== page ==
...[One cited example among many] Alternatives 6A/B/C [14 lane proposals] would require relocation of the DWP towers to within the Los Angeles River channel. However, the water surface elevation and capacity of the Los Angeles River during a 100-year storm event would be comparable to the existing condition. Because the new piers would mimic the existing pier configurations upstream and downstream, there would be are no substantial effects to the water surface elevation, velocity of flood flows, sedimentation, or scour in the vicinity of the new piers. Because there are no substantial effects at the location of the modification, there are no substantial effects to downstream locations. Final design of channel modifications and associated hydraulic analysis would require USACE [US Army Corps of Engineers] approval. For the same reasons discussed above under Alternative 5A, Alternatives 6A/B/C do not constitute a significant floodplain encroachment as defined in 23 CFR 650.105(q)...

SUMMARY OF FLOODPLAIN IMPACTS. ...According to the Los Angeles River Impact Report (November 2011) [see text below on this], Alternatives 5A [10 lanes without truck lanes] and 6A/B/C [includes 4 truck lanes] would not change the capacity of the Los Angeles River, Compton Creek, and the Rio Hondo Channel to carry water or result in a measurable impact to the 100-year floodplain elevation. The proposed encroachments would not result in any adverse impacts on the natural and beneficial floodplain values, would not result in a substantial change in flood risk or damage, and would not have substantial potential to cause interruption or termination of emergency services or emergency routes. Therefore, Alternatives 5A and 6A/B/C do not constitute a significant floodplain encroachment as defined in 23 CFR 650.105(q).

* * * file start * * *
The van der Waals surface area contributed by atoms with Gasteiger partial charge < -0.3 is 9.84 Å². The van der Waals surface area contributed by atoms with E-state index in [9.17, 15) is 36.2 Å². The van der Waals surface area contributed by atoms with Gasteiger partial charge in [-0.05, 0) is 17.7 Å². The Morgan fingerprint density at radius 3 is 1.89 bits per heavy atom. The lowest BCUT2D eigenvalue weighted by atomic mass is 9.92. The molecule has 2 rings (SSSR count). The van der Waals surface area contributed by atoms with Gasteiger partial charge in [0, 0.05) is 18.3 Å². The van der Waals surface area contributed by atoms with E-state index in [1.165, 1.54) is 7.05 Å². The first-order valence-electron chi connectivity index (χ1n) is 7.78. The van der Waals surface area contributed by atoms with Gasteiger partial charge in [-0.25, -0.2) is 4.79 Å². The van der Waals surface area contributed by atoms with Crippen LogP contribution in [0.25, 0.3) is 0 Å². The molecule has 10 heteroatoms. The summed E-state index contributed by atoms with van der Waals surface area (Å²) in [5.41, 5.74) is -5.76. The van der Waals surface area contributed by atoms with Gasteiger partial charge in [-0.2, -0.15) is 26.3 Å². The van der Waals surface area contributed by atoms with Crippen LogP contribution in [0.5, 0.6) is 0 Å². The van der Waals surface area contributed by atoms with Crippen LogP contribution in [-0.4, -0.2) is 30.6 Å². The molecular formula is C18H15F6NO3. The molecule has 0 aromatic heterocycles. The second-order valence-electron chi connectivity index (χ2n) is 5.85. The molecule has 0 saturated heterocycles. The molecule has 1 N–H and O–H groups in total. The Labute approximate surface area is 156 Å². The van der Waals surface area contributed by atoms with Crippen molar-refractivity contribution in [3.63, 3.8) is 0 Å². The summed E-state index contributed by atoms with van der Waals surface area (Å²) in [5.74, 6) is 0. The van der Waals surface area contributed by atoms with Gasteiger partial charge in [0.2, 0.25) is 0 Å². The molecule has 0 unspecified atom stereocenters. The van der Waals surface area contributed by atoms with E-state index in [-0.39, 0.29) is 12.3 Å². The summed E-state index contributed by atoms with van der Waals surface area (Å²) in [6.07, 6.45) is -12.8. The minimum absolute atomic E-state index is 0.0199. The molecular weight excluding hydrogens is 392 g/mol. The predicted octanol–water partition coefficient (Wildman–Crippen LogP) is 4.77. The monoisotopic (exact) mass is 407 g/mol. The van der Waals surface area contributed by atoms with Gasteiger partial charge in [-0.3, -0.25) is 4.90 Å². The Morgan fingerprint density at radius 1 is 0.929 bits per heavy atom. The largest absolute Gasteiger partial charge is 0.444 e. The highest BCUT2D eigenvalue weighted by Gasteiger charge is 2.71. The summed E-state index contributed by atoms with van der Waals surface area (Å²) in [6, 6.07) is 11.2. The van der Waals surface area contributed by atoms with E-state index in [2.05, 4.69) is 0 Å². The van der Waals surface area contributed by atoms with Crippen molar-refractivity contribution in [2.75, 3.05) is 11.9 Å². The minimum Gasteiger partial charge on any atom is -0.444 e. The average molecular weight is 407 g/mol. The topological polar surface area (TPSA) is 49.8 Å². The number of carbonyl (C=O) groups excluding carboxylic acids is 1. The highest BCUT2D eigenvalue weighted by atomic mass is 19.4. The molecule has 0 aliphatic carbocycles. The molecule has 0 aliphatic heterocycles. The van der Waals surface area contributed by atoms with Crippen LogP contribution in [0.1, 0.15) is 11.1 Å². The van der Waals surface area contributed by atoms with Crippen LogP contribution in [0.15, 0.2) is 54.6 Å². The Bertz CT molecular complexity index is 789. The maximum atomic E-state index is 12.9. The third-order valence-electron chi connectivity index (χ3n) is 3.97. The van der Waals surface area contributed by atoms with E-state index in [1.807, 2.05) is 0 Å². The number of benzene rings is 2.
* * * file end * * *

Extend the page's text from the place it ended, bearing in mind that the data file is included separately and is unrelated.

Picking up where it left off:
After learning about these plans, the U.S. Army Corps of Engineers sent a sternly worded letter to Metro on the matter. The Corps' April 2012 letter is in the EIR/EIS appendix and speaks for itself. To read it in full, click here.

Metro responded by saying its "intent" is "to ensure that the flood conveyance of the L.A. River is preserved" with its "goal" to "provide the necessary analysis to allow the Corps and the Los Angeles County Flood Control District to assess the feasibility of the proposed channel modifications before the completion of the environmental phase of the project." It then announced that -- apparently regardless of the impacts -- it plans to seek a permit to allow it to put the truck lanes in the federally designated floodway by calling this the "only practicable alternative finding." Metro's response is also in the EIR/EIS appendix. To read it in full, click here.

Problematic aspects of Caltrans' proposal stem in part from the inclusion of a four-lane freight corridor (truck lanes) (Alternatives 6A, 6B and 6C). The truck lanes were initially proposed to run above the center of the freeway, as they do along part of the Harbor (110) freeway in Los Angeles, but the draft EIR says this was ruled out early in the process when it met with objections from residents who opposed "double-decking" the freeway.

Project planners have now proposed to relocate DWP towers that are currently alongside the 710 and L.A. river to accommodate the truck lanes. This would include using include piers, footings -- and in some cases putting some towers on top of the levees.